Asking for Bad Reviews?


This gallery contains 3 photos.

Should business owners be required to ask unhappy or angry customers to put a review on review sites like Yelp/Google+? Old fashioned bulletin boards with notes from customers have become more of a novelty. They have been replaced with testimonials … Continue reading

SURVEY: Why DON’T People Write Reviews?

In a survey comprised of 1,160 respondents, 59.6% male and 40.4% female, it was found that what inhibited people from posting an online review was:

When sorted by age groups, the findings got more interesting. Below, you can see that people aged 55-64 reported ‘Unwanted Attention’ as a main deterrent for writing an online review, while people aged 18-24 reported ‘Hard to Write the Review Itself’ as a main deterrent.

This tumbles down logically since older people have a tendency to be more reserved.

It also makes sense because young people are seemingly always on the go, and cannot seem to be bothered by something as time-consuming as putting together a review. (After all, many of the people in this age group are likely in college and probably have ENOUGH things to write such as essays, reports, etc.)

What’s even more interesting, is that of the respondents who claimed it was ‘Hard to Write the Review Itself’, half of them had a reported income of $150,000 or more.

Could it be that this group of high-earners are busy with the very jobs that are earning them that amount of income, that they cannot be bothered to do something as tedious as composing a review?

The main takeaway for this survey is that many people cite unwanted attention and the difficulty of writing the review as two main reasons why they would not write a review online.

That being said, gently reminding your customers that they can in many cases use their initials instead of their full name on online review sites could help to alleviate these concerns.

ReviewInc automates and addresses all these concerns.  To learn more, give us a call at 1-877-9REVIEW or email us at  Take charge of your online reputation today!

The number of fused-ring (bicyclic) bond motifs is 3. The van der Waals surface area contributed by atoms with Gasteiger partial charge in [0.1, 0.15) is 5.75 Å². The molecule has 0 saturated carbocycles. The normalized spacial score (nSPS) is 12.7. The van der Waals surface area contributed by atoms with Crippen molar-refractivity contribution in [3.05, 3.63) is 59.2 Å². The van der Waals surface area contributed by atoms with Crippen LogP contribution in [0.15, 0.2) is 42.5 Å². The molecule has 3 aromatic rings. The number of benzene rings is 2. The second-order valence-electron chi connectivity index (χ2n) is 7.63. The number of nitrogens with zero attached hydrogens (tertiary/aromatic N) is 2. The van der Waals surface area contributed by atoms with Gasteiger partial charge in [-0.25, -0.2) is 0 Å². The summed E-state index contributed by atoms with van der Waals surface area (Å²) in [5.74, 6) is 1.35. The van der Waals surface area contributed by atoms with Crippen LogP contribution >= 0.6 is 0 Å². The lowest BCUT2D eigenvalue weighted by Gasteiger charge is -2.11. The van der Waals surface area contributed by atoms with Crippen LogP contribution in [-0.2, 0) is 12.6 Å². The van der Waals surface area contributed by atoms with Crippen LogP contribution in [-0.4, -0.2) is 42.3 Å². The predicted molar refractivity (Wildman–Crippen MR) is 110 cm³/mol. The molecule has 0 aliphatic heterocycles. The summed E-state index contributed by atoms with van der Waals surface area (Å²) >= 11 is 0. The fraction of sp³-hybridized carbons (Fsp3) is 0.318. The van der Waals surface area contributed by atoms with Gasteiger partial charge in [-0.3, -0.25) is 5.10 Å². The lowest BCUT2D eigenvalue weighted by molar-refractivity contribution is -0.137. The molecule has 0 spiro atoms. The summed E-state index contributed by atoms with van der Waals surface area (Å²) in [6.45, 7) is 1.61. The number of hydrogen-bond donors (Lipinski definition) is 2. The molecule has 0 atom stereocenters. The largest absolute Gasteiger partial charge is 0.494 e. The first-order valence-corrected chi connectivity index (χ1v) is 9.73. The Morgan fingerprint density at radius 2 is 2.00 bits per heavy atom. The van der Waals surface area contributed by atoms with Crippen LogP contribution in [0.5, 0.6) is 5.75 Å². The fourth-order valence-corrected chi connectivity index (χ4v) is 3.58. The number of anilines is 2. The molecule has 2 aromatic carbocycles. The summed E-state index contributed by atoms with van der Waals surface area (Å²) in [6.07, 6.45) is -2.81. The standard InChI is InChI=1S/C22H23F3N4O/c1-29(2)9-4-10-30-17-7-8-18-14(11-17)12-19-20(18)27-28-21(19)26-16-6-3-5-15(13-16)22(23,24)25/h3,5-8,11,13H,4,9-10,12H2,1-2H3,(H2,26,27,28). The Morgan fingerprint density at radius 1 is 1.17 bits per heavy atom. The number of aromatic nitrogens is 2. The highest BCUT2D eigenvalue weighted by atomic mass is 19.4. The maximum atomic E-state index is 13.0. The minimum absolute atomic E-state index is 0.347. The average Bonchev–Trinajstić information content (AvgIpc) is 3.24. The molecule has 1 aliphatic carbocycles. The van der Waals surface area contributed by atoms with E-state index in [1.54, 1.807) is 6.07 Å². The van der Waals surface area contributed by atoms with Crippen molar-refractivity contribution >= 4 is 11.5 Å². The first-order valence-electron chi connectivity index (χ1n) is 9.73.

Low-Tech Customer Feedback



A sign displayed at a local Albertsons soliciting feedback.

We recently got a grin from a sign displayed at a local Albertsons asking patrons to give their feedback.  It looked very low-tech; almost like an elementary school science fair poster.  Perhaps that was intentional, but hey, it did get our attention.  However, they did get one thing right; feedback from customers is invaluable.

Both small and large business owners alike recognize the value of collecting feedback from their customers.

Without this feedback, businesses would not be able to evolve into the best versions of themselves, a version that is not only fulfilling but exceeding their clients’ expectations.

That being said, there are a multitude of ways of collecting this feedback. Be it by simply asking them in person, asking them to fill out a piece of paper with a few questions, or now having the ability to ask them to go online to leave their feedback with you.

But it’s not enough to just gather their feedback for internal use. You must now also take into consideration the prevalence of online reviews sites such as Yelp and Google+.

Review sites like this now pose another obstacle: maintaining your online reputation.

Studies show that online reviews can have a significant impact on the amount of business comes through the door.

While some of the more tried and true fashions of collecting feedback (in person, paper, etc) have proven to be successful to an extent, these methods are limited in the scope of what they can do.